This will come as welcomed news to Ohio health care providers struggling financially during the COVID-19 pandemic: Dr. Amy Acton, part of Governor DeWine’s COVID-19 taskforce, announced an order on April 23, 2020, directing health care providers in hospitals and outpatient surgery centers to reassess procedures and surgeries that were postponed. Dr. Acton had previously issued an order on March 17, 2020, postponing elective surgeries to conserve critical personal protective equipment and to open bed space to care for COVID-19 patients.
The order provides the following critical directives for health care providers:
- Review any postponed procedures or surgeries with patients.
- Consider with patients their current health situations and make a joint decision with patients whether to proceed with the procedure or surgery.
- Evaluate new or other chronic conditions of patients that may have a significant impact on their quality of life.
- Inform patients of the risk of contracting COVID-19, and the impact COVID-19 will have on them during the post-operative recovery process.
Health care providers, like hospitals, have been struggling financially during COVID-19, especially those in rural settings, due to postponements of elective surgeries and procedures. Hip and knee replacements and cosmetic procedures are good revenue generators for hospitals whose margins were narrowing even before the COVID-19 pandemic. Their inability to perform these procedures pushed them toward the red, so health care providers are certainly encouraged to begin reviewing these postponed procedures and surgeries in accordance with Dr. Acton’s order.
Providers know that business needs do not outweigh the needs of a patient’s care. Therefore, they need to be sure to proceed in line with the order’s directives and document the process to mitigate as much risk as possible. Indeed, there is already speculation about the possibility of health care providers, especially hospitals, being inundated with plaintiffs’ lawsuits related to COVID-19. So following Dr. Acton’s orders is even more critical to ensuring economic recovery for any health care organization.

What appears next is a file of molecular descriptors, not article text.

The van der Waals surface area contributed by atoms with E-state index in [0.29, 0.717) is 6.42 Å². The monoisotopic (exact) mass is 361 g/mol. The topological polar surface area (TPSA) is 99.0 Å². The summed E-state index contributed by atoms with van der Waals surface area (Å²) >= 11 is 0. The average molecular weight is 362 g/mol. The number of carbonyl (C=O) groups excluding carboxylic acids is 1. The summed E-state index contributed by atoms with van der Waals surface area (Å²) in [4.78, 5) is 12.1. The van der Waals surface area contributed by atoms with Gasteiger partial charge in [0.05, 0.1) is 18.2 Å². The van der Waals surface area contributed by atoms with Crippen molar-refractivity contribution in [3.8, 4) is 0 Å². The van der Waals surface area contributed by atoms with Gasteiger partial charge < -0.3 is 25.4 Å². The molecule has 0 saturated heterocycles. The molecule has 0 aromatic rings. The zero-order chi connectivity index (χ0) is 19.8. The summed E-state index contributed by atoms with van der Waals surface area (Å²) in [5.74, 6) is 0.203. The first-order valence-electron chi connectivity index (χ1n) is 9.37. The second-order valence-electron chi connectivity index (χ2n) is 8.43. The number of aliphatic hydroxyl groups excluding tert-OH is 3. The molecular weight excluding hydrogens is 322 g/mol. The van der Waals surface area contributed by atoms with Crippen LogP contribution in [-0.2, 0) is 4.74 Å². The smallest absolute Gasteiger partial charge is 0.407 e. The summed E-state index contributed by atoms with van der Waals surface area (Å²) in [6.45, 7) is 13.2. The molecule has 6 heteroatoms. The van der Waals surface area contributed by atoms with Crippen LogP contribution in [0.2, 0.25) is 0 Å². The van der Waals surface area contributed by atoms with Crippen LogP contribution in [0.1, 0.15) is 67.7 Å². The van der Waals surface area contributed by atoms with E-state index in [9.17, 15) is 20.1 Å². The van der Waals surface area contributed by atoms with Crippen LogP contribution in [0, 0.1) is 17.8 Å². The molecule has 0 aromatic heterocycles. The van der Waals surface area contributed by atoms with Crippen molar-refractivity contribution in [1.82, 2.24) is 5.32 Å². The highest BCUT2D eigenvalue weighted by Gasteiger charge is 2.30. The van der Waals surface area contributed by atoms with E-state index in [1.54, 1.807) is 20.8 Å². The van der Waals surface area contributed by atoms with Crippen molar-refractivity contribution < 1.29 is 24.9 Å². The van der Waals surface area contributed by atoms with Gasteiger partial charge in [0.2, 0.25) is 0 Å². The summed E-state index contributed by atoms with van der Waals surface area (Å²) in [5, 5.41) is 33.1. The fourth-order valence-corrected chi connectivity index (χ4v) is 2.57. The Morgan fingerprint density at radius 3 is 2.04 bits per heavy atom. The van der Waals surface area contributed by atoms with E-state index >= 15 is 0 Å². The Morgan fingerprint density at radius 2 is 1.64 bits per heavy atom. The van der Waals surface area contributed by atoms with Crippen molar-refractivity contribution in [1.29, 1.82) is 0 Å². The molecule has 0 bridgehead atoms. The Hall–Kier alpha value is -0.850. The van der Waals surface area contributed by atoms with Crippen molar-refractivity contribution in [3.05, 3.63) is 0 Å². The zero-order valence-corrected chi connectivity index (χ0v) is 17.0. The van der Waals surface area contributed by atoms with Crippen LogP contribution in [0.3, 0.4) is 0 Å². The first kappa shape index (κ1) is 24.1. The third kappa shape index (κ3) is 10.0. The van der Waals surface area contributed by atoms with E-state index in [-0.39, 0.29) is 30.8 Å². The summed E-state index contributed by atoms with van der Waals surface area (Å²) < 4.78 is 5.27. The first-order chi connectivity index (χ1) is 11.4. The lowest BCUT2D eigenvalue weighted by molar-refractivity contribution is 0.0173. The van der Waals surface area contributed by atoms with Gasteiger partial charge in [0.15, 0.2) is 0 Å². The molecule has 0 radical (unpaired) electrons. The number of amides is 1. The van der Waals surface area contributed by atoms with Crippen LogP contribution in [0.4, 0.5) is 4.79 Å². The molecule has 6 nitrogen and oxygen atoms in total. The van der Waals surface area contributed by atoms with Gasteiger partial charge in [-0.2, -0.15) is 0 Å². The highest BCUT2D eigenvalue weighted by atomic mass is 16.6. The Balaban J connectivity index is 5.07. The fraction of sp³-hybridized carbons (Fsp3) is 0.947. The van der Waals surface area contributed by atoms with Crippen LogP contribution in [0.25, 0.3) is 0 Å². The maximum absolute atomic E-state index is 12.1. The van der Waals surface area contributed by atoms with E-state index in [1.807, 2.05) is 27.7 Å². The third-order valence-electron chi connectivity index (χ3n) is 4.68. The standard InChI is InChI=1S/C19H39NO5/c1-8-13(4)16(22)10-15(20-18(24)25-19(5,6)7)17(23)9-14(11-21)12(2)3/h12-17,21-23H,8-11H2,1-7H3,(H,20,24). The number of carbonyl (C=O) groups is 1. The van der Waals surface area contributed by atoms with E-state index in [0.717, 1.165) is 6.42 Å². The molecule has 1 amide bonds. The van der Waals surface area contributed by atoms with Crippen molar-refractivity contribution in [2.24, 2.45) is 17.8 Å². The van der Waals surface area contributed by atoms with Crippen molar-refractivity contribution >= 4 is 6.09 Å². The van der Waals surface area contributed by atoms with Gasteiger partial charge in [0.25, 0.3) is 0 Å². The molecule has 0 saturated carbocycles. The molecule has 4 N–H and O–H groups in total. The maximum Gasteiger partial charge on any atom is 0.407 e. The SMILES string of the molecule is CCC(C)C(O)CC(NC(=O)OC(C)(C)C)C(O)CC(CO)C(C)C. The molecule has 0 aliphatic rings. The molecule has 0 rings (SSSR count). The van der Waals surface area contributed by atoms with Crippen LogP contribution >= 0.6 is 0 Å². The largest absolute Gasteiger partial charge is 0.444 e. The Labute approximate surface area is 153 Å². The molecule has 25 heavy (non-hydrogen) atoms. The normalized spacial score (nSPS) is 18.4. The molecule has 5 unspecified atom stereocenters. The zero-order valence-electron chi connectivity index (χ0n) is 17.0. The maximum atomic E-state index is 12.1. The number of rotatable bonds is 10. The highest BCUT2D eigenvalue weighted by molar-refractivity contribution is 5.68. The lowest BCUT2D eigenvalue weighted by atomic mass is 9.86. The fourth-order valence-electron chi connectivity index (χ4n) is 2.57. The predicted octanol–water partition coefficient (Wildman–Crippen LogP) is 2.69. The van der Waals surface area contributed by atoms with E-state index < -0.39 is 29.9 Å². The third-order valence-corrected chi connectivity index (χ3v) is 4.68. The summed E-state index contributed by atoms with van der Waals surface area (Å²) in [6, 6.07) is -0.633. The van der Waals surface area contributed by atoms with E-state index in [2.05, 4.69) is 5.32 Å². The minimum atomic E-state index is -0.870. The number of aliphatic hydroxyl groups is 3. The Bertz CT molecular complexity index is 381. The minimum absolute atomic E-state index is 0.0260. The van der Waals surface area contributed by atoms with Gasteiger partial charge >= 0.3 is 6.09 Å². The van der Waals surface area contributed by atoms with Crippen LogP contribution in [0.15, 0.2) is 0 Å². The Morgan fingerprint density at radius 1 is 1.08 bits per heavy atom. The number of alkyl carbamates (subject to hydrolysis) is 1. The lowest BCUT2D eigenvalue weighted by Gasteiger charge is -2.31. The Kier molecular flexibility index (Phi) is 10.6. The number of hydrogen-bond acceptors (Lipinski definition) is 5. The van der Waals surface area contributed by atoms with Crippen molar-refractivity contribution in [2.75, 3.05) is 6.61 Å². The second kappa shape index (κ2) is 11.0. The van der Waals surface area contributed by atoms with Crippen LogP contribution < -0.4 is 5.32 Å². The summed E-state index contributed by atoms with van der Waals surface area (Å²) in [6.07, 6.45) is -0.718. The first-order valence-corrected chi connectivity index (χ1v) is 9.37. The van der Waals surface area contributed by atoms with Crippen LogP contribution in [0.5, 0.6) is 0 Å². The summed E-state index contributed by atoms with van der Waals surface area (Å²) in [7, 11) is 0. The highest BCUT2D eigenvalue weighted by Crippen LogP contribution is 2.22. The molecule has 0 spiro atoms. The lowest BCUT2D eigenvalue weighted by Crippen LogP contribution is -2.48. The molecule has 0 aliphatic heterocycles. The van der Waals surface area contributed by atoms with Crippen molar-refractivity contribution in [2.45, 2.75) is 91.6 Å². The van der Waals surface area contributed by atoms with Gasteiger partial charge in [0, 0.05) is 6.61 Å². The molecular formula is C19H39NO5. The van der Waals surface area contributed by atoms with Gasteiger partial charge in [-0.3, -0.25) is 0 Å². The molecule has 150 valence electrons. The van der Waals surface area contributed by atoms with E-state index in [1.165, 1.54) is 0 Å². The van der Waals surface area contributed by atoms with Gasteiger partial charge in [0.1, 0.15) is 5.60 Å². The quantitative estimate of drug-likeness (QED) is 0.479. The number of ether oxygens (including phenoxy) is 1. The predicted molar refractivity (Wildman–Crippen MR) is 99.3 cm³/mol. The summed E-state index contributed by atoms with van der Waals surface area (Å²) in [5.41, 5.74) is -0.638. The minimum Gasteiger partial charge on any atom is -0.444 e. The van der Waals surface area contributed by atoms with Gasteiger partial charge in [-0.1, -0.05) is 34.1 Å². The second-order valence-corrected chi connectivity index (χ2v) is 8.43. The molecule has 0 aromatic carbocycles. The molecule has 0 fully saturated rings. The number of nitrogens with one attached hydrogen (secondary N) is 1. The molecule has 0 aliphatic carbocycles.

Scheduling a cosmetic surgery for a patient with multiple co-morbidities which would make them susceptible to COVID-19 is not the best idea. Regardless of how hard the patient pushes for the surgery or procedure, remember the order requires a “joint decision” between the provider and patient. Be sure to document whether the patient has any new conditions. This may prove difficult to do correctly without an in-person examination, but the patient should be asked whether they have any new health issues since the last assessment to schedule the procedure. Finally, with respect to item 4 listed above, providers must document that they informed a patient of (1) the risk of contracting COVID-19, and (2) the impact it will have on them during their recovery, because it could prove critical in the unfortunate event a patient does contract the virus.
For further information on this topic or advice on how to proceed with these elective procedures and surgeries, please contact Brian Higgins or any attorney in the Frost Brown Todd Health Care Innovation Industry Team. We are here to help you help your patients!